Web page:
• Upload and apply the final theme

Generate Color Palette from Photo

I uses Adobe Kuler, now called Adobe Color CC, to create my palette. Here is my palette:

Curiosita Labs Color Palette Choices

Start with an HTML Theme

Using the color palette, I choose a color for the background, heading and more. Next, I built a test page in HTML. HTML makes it quick and easier to design in the browser. You can see your results quickly.

Test Theme In HTML

Once I had the page made, I evaluated the results. Do the colors look good together? Does the overall design do what I want it to do? I had some issues with the colors. They didn’t work well together. I changed out the colors and reevaluated the results. Once I got a design that worked, I started building the theme.

Building the theme

WordPress has starter themes. I wanted a theme that was responsive and simple to work with. At a WordPress meetup, they talked about using Underscores. This starter theme is recommended by local WordPress designers.

Next, I started adding my CSS to the starter theme’s CSS. I had to make adjustments to ensure that the CSS works with WordPress. If you don’t, your theme may have unexpected results. Then, I added my theme to WordPress and started testing. I had to make additional changes. A few tweaks to fix things that didn’t work that way I had planned.

What was the Result?

The result was ok. I went back to tweak the colors because the original colors didn’t work well for me. Working with colors from that photo was challenging. The colors work well in the photo. When interpreted to hex colors for CSS, they didn’t seem to look as good. The challenge was learning how to get the right mix of colors. Some choices worked better than others. The colors may look good in a photograph, but they make not work well in designing a theme.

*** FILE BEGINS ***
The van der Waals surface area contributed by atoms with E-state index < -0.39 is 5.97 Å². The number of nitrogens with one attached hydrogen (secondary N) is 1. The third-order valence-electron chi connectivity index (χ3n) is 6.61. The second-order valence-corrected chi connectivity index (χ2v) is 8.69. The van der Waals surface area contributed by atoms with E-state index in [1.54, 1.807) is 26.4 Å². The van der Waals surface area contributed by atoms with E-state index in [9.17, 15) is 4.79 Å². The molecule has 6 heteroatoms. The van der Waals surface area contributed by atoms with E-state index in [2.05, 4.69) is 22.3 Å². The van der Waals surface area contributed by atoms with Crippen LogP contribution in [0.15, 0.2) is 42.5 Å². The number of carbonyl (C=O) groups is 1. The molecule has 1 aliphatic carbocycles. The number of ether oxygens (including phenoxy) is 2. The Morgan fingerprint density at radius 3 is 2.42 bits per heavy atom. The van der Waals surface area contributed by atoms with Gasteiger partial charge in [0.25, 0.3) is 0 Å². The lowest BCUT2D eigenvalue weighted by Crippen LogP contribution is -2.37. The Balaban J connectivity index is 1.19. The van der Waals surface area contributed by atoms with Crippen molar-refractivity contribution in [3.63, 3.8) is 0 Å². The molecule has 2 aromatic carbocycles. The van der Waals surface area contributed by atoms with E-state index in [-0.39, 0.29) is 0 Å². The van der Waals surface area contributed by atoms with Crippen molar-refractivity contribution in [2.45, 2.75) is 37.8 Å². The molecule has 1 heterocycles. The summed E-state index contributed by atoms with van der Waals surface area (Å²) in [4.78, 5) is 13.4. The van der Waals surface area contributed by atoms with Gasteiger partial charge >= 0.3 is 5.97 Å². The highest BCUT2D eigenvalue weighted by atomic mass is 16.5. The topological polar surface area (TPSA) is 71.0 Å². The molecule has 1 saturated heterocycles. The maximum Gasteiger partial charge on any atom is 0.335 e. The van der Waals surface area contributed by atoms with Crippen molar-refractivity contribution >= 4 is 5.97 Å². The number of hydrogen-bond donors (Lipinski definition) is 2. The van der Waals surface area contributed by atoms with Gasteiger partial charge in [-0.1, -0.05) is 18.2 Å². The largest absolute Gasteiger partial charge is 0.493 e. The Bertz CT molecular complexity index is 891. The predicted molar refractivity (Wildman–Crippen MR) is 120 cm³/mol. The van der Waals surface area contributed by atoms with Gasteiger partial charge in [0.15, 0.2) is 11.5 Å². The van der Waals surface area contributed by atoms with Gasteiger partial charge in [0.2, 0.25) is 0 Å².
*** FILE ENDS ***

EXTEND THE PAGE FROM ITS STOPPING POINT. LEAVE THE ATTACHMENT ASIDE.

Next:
This was an experiment. Not all experiments work out. From every experiment, you learn something. You learn what to do, what not to do and how to do better the next time.

Have you had success in designing a theme from a photo?

Making Money with WordPress and WooCommerce

At East Troy WordCamp, Andrew Wikel, talked about Making Money with WordPress and WooCommerce.

Notes from Andrew’s Talk

  • 1 in 3 uses WooCommerce
  • “Make it as easy as possible to get people to give you money.”
  • Your eCommerce platform is just the start

Why you need one platform:

  • Compatibility
  • Maintenance
  • Ease of finding someone to maintain or modify

You need to plan out what you need and express what you need clearly.

Practical Tips

  • Ease of checkout
  • Reasonable shipping with alternatives
  • Multiple payment options
  • Mobile Friendly experience
  • User Trust


  • Have a privacy policy
  • Use SSL on every page with a form
  • Foster trust with other methods of communication
  • Lets


  • Don’t force users to create an account
  • Use a process indicator
  • Match checkout to your website’s look and feel
  • Never send a customer to the outside of the checkout process
  • Visually Reinforce Sensitive Info

More Tips

  • Payment Options: Stripe, PayPal or Amazon Payments
  • Shipping: Have Options, Show Calculated Rates and People Like Free Shipping
  • Taxes: Ask Your Accountant and Manage Taxes with TaxJar


When you setup your eCommerce, you want to make it as easy as possible for people to give you money. Your design, payment options, shipping and security should work together to make the customer feel good about giving you money.

How do you build a better WordPress Widget?

When you first create a new theme for WordPress, you may forget about widgets. WordPress comes with widgets that you can use. But what if your clients wants to add a widget? Will it work with your design? What if they want to add something that isn’t offered? Josh Leuze at WordCamp Milwaukee talked about how to build better and more interesting WordPress Widgets. In his talk, he explains how to design widgets, plan out your widget, make your widget responsive and how to upgrade your widget with a plugin.

Watch his talk to learn how to build a better WordPress Widget.